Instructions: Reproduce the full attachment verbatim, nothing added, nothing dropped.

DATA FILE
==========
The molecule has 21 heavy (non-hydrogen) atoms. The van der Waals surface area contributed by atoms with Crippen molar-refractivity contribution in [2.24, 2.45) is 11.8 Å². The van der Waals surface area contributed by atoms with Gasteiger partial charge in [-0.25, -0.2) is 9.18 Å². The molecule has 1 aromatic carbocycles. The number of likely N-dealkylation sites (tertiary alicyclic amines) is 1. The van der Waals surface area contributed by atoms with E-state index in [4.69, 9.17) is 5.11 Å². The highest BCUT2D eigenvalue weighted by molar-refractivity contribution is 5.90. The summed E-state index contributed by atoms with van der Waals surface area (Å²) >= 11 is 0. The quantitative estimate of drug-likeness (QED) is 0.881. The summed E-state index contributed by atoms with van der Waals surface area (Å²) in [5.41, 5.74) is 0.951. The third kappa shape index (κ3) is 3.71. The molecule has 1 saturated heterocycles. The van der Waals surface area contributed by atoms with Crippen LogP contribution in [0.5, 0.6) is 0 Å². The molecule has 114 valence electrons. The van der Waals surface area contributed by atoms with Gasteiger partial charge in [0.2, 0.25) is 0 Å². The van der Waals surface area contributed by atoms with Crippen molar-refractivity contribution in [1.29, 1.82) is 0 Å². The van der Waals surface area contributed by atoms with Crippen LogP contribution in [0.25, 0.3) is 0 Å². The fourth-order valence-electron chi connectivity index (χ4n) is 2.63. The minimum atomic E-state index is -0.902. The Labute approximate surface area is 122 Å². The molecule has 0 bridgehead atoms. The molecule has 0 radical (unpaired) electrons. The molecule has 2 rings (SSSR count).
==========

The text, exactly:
The molecule has 21 heavy (non-hydrogen) atoms. The van der Waals surface area contributed by atoms with Crippen molar-refractivity contribution in [2.24, 2.45) is 11.8 Å². The van der Waals surface area contributed by atoms with Gasteiger partial charge in [-0.25, -0.2) is 9.18 Å². The molecule has 1 aromatic carbocycles. The number of likely N-dealkylation sites (tertiary alicyclic amines) is 1. The van der Waals surface area contributed by atoms with E-state index in [4.69, 9.17) is 5.11 Å². The highest BCUT2D eigenvalue weighted by molar-refractivity contribution is 5.90. The summed E-state index contributed by atoms with van der Waals surface area (Å²) >= 11 is 0. The quantitative estimate of drug-likeness (QED) is 0.881. The summed E-state index contributed by atoms with van der Waals surface area (Å²) in [5.41, 5.74) is 0.951. The third kappa shape index (κ3) is 3.71. The molecule has 1 saturated heterocycles. The van der Waals surface area contributed by atoms with Crippen LogP contribution in [0.5, 0.6) is 0 Å². The molecule has 114 valence electrons. The van der Waals surface area contributed by atoms with Gasteiger partial charge in [0.2, 0.25) is 0 Å². The van der Waals surface area contributed by atoms with Crippen molar-refractivity contribution in [1.29, 1.82) is 0 Å². The van der Waals surface area contributed by atoms with Crippen LogP contribution in [0.25, 0.3) is 0 Å². The fourth-order valence-electron chi connectivity index (χ4n) is 2.63. The minimum atomic E-state index is -0.902. The Labute approximate surface area is 122 Å². The molecule has 0 bridgehead atoms. The molecule has 0 radical (unpaired) electrons. The molecule has 2 rings (SSSR count).